Saudi fintech investment jumps as regulators set 2021 landscape

Saudi Arabia’s ‘unprecedented growth’ set to cement position as M&A leader in 2022

RIYADH: Saudi Arabia has become one of the most attractive markets for international companies seeking new mergers and acquisitions, and it is set to maintain its position in 2022.

The country’s growth stood at 6.8 percent for the third quarter. This is due to rising world demand for crude oil, ambitious Saudi Vision 2030 targets, cutting the Kingdom’s dependence on the sale of hydrocarbons through the development of non-oil sectors, as well as advances in fighting the COVID pandemic.

This has helped set Saudi Arabia for continued growth in merger and acquisitions in the coming year.

“The Saudi market is probably one of the most active M&A markets in the region, together with the UAE and Egypt,” said Fikry Younis, the Riyadh-based partner of Lumina Capital Advisers.

Economist Robert Mogielnicki from the Arab Gulf State Institute in Washington underlines that the most obvious spaces to watch for M&A activity in Saudi Arabia are the energy and technology spaces.

“Saudi Arabia possesses a comparative advantage in the energy sector and really wants to monetize its energy assets. Technology firms are thriving globally, and Saudi Arabia is pushing to become a global technology hub,” he added.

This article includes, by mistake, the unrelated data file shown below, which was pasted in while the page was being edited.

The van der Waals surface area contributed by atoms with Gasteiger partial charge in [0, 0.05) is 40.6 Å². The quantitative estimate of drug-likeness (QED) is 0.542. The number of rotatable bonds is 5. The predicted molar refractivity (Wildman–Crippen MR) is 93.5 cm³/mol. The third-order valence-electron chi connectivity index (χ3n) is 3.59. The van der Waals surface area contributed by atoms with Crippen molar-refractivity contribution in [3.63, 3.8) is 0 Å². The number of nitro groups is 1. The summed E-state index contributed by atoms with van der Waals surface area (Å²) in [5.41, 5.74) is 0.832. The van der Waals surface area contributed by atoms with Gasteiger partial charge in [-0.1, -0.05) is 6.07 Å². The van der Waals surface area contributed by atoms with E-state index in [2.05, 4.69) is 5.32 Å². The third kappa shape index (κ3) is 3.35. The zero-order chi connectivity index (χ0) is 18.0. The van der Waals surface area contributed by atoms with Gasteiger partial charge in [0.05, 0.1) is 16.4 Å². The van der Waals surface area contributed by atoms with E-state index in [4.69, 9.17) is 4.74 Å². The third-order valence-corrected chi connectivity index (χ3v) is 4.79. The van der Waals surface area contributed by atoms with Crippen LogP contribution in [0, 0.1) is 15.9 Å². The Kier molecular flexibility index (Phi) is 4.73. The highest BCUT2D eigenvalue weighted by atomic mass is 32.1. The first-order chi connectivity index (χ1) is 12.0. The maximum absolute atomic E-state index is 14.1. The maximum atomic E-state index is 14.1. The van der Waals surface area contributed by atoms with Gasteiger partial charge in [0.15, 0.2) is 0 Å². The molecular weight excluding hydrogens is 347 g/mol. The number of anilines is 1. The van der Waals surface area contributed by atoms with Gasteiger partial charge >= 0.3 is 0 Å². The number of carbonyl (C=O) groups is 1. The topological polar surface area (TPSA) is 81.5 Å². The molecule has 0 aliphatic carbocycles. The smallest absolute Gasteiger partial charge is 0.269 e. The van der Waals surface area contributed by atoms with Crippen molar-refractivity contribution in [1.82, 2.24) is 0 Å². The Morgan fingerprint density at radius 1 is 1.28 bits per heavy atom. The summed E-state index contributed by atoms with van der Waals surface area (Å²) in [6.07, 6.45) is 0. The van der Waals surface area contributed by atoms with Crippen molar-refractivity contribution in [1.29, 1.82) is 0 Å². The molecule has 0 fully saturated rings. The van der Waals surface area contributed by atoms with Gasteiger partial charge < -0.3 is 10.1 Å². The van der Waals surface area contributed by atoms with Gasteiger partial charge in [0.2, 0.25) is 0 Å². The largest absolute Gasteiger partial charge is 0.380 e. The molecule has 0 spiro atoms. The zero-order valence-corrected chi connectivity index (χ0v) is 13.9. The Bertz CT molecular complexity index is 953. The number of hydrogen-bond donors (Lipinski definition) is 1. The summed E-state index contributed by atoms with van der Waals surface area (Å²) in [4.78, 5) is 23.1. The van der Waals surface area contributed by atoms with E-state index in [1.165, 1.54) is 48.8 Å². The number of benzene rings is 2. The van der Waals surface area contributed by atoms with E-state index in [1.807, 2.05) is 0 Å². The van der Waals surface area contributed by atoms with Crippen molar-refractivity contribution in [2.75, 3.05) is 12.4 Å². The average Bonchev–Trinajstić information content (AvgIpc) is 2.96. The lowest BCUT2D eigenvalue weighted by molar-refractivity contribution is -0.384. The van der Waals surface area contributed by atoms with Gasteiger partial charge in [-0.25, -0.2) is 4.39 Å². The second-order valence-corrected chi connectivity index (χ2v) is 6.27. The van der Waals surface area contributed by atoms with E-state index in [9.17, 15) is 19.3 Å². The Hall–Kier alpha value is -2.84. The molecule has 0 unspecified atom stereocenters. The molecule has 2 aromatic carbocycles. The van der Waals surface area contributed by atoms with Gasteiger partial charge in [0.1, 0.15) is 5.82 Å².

According to Younes, Saudi Arabia is witnessing M&A activity across all sectors, with a focus in social infrastructure — including healthcare, education and logistics — tourism, entertainment and sports, environmental, social, and Governance investing and green energy.

There is also significant action in technology which acts as an enabler to other sectors, such as healthtech, edutech, and fintech.

FASTFACTS

The country’s growth stood at 6.8 percent for the third quarter. This is due to rising world demand for crude oil, ambitious Saudi Vision 2030 targets, cutting the Kingdom’s dependence on the sale of hydrocarbons through the development of non-oil sectors, as well as advances in fighting the COVID pandemic.

The largest announced transactions this year were the acquisition of 49 percent stake in Aramco’s Oil Pipeline Co. by a consortium led by EIG Global Energy; the acquisition of an Aramco portfolio of gas assets by US-based Air Products and ACWA Power, and the acquisition of a 50 percent stake in Saudi National Petrochemical Company by the Saudi Industrial Investment Group.

Tourism is expected to account for more than 10 percent of Saudi Arabia’s gross domestic product by 2030 through Neom — a $500bn futuristic city including a nature reserve and heritage sites on islands on the Red Sea alongside a major entertainment and sports project called Qiddiya.

The Kingdom plans to invest more than $1tn in the tourism sector over the next 10 years.

For Habib Aoun, partner at Broadgate Advisers, if one looks at ranking by deal value, energy and materials remain the most buoyant sectors by far, driven by strategic acquisitions often involving governmental entities such as ARAMCO.

However, looking at deal count, rather than deal size, demand is big for assets in the consumers, healthcare, education and ICT sectors, both from strategic as well as financial investors.

“Saudi Arabia has always been and remains one of the main M&A markets in the region, driven by its large population, numerous government initiatives and the recent recovery in oil prices,” says Aoun.